The ones at our local mountains if picked too early in the season are still pretty good, resembling Winesap in taste and color. But if left on the tree another month it totally changes character into the burgundy beauty with the dark, rich taste. It bears further testing as I consider it a great forgotten apple.

    I also considered your comments about judging an apple from just one sample, as during our entire tour of New England this fall, we only tasted one or two apples that we would consider remarkable. This either means that our samples were too early or two late, or that New Englanders don't have very good apples. I humbly assume the former is true.

  2. I bought some King David apples last week at our winter market. The flavor was pretty balanced just slightly on the tart side. The texture was firm/chewy and pretty juicy. It is a nice refreshing apple - my first example was not aromatic but still satisfying. I have another one in the fridge.

    As far as judging an apple on just a few tastes:

    I think it is fine and in this forum we can go back an update the cultivar page after we try a later example that may be different from earlier examples. It is an adventure!

  3. Just for the record, here's that link from Kufflecreek to the photo of King David. (Blogger does not play nice with long urls in the comments, do not know why.)

  4. Had the other King David today. It was a bit past the chewy stage, entering on mealy. The acidity was less pronounce and it was more aromatic than the earlier example. I got a tangerine flavor in this one. Not a bad apple at all!

    1. I'm in eastern Washington state and drove half-way west, near Wenatchee, to buy some heritage apples last October '11. Among others, I got a bag full of King David: color, size and shape like classic Winesap; flesh golden, sweet, some tart, spice - and my wife likened it to caramel: butter and brown sugar. I think these were high Brix, say 15, and their quality diminished just four weeks later, becoming soft with most of the aroma vanishing into air. It seems this would be a wonderful addition to a cider blend. I'm in the midst of grafting King David this spring.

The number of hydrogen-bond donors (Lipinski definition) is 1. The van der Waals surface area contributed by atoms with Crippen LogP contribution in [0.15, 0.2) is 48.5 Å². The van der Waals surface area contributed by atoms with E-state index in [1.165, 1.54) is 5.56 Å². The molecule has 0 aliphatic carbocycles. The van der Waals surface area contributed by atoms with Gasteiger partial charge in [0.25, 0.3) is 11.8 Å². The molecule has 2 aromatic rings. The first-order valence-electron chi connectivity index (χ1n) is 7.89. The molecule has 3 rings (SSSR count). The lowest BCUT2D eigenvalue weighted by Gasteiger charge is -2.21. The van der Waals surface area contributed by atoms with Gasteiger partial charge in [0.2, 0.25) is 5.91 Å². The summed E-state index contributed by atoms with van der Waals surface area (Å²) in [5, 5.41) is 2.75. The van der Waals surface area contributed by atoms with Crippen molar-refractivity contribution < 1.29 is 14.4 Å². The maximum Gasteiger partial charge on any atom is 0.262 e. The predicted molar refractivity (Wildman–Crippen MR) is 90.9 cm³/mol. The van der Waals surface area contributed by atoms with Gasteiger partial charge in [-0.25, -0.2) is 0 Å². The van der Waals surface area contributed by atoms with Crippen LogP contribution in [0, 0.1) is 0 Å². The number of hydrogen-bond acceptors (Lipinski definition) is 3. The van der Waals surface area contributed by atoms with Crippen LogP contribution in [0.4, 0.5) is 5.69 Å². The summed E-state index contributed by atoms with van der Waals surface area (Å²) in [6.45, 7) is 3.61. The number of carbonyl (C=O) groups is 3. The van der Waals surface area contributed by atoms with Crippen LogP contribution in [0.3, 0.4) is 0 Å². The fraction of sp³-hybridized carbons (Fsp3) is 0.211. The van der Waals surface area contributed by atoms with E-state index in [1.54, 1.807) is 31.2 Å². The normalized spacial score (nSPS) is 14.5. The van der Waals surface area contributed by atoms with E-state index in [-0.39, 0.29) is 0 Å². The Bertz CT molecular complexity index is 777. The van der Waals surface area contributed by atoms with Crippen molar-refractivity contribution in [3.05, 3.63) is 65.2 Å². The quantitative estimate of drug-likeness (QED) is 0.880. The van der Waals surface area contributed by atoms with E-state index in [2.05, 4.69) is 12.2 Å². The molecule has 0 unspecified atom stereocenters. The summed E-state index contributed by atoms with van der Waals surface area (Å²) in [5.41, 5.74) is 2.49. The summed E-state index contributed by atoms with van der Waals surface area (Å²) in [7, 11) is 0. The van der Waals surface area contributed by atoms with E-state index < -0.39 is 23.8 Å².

2. My own experienced, limited to just a few apples, has been nothing special.

      Still based on King David's great reputation I look forward to finding some really good examples someday.

  5. King David rocks here in Northern California. Lots of sun and hot weather has them leaning toward the black side of red. The flavor is outstanding and strong enough to balance well with acidity, sugar and an astringent peel. It is a popular apple with heirloom growers here. It has a good measure of acidity, but my friend who is a sweet apple liker still likes it because the sugars go so high that they balance the acid out. It's an excellent apple that we're eating a lot of here in late Oct. I find that locating good samples of any apple is challenging around here. Early picking is one of the main culprits, but I think overwatering and overfeeding are right up there too.